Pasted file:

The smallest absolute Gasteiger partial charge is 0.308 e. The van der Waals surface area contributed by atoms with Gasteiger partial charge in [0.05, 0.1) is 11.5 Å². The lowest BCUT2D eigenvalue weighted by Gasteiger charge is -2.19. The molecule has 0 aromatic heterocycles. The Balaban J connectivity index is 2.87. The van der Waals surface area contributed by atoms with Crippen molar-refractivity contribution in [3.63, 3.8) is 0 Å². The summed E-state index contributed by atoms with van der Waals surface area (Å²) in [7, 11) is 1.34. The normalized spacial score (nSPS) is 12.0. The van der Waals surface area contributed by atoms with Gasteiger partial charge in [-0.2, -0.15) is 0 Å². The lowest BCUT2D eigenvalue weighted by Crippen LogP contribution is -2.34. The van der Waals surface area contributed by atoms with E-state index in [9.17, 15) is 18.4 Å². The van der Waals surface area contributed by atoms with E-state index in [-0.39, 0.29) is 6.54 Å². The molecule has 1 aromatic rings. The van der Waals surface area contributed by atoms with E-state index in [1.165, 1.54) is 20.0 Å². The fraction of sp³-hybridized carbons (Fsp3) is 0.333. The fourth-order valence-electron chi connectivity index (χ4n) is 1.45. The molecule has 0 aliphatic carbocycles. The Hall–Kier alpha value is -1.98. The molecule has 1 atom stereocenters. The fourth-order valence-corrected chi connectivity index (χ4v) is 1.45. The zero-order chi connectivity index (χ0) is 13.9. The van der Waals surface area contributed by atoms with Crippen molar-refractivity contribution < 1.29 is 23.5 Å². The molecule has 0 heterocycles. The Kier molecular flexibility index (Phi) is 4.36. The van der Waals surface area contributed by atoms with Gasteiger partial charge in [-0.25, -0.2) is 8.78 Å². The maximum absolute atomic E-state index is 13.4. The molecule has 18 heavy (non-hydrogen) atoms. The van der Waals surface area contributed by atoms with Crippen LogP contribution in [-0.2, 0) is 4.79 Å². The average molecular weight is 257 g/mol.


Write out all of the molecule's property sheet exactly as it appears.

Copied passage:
The smallest absolute Gasteiger partial charge is 0.308 e. The van der Waals surface area contributed by atoms with Gasteiger partial charge in [0.05, 0.1) is 11.5 Å². The lowest BCUT2D eigenvalue weighted by Gasteiger charge is -2.19. The molecule has 0 aromatic heterocycles. The Balaban J connectivity index is 2.87. The van der Waals surface area contributed by atoms with Crippen molar-refractivity contribution in [3.63, 3.8) is 0 Å². The summed E-state index contributed by atoms with van der Waals surface area (Å²) in [7, 11) is 1.34. The normalized spacial score (nSPS) is 12.0. The van der Waals surface area contributed by atoms with Gasteiger partial charge in [-0.2, -0.15) is 0 Å². The lowest BCUT2D eigenvalue weighted by Crippen LogP contribution is -2.34. The van der Waals surface area contributed by atoms with E-state index in [9.17, 15) is 18.4 Å². The van der Waals surface area contributed by atoms with E-state index in [-0.39, 0.29) is 6.54 Å². The molecule has 1 aromatic rings. The van der Waals surface area contributed by atoms with E-state index in [1.165, 1.54) is 20.0 Å². The fraction of sp³-hybridized carbons (Fsp3) is 0.333. The fourth-order valence-electron chi connectivity index (χ4n) is 1.45. The molecule has 0 aliphatic carbocycles. The Hall–Kier alpha value is -1.98. The molecule has 1 atom stereocenters. The fourth-order valence-corrected chi connectivity index (χ4v) is 1.45. The zero-order chi connectivity index (χ0) is 13.9. The van der Waals surface area contributed by atoms with Crippen molar-refractivity contribution < 1.29 is 23.5 Å². The molecule has 0 heterocycles. The Kier molecular flexibility index (Phi) is 4.36. The van der Waals surface area contributed by atoms with Gasteiger partial charge in [-0.25, -0.2) is 8.78 Å². The maximum absolute atomic E-state index is 13.4. The molecule has 18 heavy (non-hydrogen) atoms. The van der Waals surface area contributed by atoms with Crippen LogP contribution in [-0.2, 0) is 4.79 Å². The average molecular weight is 257 g/mol.